Pictured is Sultan, the famous Barbary Lion who lived at the now Bronx Zoo at the turn of the 20th Century. (1.)

E.R. Sanborn was affiliated with the New York Zoological Society at the time this portfolio was published.

Elwin Roswell Sanborn: 1869-1947


was the first official photographer for the New York Zoological Park, now known as the Bronx Zoo. A self-taught photographer, Sanborn learned to photograph wildlife by doing it. He recorded nearly every species that came into the Bronx Zoo during the first three decades of the twentieth century using black and white photography. (Source: Wikipedia accessed April, 2018)

print notes recto: faintly engraved in the print at lower left corner from the negative: Copyright 1903. By NY ZOOLOGICAL SOCIETY

1. From “Sultan: A King Among Lions“, published February 17, 2016 on wbur’s The Wild Life web blog online resource: “Barbary, or Atlas, lions once ranged over North Africa, but were deprived of good habitat and hunted into oblivion. It is believed that the last wild Barbary lion was shot in Morocco in 1942.” And from Wikipedia, accessed April, 2018: “In early 1903, the zoo was gifted a pair of Barbary lions, a subspecies which is now believed to be extinct. The female was named Bedouin Maid and male Sultan, who went on to become one of the zoo’s most popular animals. Displayed in the Lion House, Sultan was four years old at the time and described as being both “a perfect specimen” and “unusually good tempered”. In May 1903, the pair produced three cubs, the first to be born at the zoo. On October 7, 1905, Charles R. Knight painted a portrait of Sultan and the animal went on to be the focus of many of the zoo’s postcards. Sultan was also the model for the lion which sits atop the Rainey Memorial Gates.”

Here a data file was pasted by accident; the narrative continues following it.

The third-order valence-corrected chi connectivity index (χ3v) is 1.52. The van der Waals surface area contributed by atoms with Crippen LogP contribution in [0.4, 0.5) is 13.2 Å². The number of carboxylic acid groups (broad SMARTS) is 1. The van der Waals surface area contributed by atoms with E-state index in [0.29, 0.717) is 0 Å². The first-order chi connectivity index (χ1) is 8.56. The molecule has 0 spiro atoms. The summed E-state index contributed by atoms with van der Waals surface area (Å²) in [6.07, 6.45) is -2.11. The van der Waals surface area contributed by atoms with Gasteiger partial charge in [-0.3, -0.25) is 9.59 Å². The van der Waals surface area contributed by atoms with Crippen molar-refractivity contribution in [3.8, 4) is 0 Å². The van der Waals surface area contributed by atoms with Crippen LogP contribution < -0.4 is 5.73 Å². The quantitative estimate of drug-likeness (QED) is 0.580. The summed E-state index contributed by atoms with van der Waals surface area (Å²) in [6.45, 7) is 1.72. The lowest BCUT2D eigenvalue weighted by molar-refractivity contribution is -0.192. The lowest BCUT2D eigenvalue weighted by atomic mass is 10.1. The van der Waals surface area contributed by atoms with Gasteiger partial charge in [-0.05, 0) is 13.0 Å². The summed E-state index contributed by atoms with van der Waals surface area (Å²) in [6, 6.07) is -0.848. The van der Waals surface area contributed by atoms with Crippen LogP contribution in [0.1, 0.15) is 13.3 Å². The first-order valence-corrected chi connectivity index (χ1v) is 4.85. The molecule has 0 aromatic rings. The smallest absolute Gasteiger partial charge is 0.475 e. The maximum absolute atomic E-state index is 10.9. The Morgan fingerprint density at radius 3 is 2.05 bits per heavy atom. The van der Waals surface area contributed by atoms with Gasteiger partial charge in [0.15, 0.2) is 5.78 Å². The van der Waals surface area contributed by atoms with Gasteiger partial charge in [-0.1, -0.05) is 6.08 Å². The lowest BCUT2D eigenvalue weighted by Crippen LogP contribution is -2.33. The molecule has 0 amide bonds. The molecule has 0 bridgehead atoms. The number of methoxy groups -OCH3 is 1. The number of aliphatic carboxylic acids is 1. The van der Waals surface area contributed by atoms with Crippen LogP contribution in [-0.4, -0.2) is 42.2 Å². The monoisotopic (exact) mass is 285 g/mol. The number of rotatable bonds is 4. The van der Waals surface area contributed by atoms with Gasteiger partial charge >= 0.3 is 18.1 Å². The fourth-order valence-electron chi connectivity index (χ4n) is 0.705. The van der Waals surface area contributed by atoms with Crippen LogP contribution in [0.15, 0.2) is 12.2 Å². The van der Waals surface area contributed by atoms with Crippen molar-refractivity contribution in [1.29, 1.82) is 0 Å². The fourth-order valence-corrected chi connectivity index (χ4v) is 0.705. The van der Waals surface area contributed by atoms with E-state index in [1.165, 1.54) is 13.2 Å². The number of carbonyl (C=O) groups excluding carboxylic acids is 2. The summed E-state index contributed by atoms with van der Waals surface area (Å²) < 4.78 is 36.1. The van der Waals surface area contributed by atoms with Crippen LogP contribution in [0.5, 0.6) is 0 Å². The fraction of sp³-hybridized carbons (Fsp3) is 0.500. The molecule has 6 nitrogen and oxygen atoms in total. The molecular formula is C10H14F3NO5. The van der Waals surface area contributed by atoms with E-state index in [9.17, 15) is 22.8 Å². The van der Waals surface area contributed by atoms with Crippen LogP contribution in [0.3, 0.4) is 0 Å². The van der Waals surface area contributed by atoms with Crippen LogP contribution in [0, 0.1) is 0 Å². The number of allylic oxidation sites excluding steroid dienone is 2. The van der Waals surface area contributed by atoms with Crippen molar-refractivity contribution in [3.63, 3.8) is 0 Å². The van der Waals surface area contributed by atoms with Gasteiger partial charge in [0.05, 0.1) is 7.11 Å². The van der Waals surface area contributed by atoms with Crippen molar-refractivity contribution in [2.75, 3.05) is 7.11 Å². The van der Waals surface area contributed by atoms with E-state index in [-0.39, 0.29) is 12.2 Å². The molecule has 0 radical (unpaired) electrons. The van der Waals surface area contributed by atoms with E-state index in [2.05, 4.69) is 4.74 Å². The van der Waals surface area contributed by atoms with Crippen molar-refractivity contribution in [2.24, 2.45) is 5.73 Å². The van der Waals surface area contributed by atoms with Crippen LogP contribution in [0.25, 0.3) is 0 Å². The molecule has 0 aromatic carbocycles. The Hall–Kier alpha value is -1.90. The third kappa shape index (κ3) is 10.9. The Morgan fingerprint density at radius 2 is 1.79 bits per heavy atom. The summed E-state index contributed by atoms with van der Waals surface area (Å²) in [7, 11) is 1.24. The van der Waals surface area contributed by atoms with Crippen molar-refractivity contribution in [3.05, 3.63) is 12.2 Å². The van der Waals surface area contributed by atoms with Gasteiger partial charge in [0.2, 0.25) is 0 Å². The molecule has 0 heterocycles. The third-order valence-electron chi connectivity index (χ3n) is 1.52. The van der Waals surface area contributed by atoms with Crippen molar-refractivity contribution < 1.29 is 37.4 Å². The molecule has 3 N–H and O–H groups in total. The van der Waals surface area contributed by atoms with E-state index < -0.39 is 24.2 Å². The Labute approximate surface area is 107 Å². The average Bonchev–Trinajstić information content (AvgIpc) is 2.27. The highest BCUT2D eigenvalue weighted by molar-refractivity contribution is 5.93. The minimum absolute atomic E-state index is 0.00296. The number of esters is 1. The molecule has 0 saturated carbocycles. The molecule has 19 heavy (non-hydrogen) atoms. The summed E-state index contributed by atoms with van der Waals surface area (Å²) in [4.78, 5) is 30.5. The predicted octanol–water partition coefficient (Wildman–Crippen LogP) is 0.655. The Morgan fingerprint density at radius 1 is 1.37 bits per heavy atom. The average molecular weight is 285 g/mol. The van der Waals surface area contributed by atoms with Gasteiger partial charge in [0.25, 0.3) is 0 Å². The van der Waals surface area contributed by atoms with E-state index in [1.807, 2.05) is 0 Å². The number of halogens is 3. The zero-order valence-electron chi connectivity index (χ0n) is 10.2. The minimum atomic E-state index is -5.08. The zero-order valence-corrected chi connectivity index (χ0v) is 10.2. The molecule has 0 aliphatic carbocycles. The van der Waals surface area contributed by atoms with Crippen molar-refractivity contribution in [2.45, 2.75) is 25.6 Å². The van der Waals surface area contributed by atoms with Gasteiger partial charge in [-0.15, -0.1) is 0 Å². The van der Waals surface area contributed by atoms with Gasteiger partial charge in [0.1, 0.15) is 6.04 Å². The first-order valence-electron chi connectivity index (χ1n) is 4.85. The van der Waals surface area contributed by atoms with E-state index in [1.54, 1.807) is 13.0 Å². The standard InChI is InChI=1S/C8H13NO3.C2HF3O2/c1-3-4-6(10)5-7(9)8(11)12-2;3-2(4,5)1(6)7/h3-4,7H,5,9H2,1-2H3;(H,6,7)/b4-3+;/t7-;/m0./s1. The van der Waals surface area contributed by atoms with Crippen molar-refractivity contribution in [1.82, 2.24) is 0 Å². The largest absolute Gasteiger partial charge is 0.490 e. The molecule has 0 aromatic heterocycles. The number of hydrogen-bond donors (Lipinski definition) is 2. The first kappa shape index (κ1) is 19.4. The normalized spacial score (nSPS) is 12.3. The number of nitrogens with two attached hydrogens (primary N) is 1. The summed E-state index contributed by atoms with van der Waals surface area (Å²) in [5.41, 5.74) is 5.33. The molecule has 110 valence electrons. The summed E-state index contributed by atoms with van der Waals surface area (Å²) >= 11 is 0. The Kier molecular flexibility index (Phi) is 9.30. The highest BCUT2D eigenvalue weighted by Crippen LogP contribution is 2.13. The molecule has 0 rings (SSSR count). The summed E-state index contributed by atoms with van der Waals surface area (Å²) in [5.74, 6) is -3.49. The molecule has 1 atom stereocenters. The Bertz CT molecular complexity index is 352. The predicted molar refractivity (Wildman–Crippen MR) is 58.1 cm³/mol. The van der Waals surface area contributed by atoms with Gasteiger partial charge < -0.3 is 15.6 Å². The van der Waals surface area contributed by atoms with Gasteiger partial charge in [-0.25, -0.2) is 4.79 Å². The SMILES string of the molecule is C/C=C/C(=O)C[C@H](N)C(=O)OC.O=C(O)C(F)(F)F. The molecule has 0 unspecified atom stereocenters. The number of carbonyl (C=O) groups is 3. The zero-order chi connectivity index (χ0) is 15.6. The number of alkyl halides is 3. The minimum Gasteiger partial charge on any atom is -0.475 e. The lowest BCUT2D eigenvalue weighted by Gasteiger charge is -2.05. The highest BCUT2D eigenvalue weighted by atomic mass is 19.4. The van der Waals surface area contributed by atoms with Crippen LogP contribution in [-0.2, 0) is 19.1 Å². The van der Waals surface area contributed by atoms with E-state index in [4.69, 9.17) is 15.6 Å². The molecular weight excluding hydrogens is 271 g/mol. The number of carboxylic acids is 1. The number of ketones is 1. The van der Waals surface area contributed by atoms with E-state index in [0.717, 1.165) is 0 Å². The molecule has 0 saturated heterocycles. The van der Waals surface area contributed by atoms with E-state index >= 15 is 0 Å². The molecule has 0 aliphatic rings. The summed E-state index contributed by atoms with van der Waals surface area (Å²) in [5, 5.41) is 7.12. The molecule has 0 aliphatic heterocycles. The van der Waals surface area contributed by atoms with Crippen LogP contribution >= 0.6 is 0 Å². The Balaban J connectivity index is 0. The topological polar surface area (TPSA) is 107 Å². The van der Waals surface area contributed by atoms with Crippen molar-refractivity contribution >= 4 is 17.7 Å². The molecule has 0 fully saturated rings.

Image Dimensions11.5 x 15.8 cm tipped along upper margin

Support Dimensions27.8 x 35.4 cm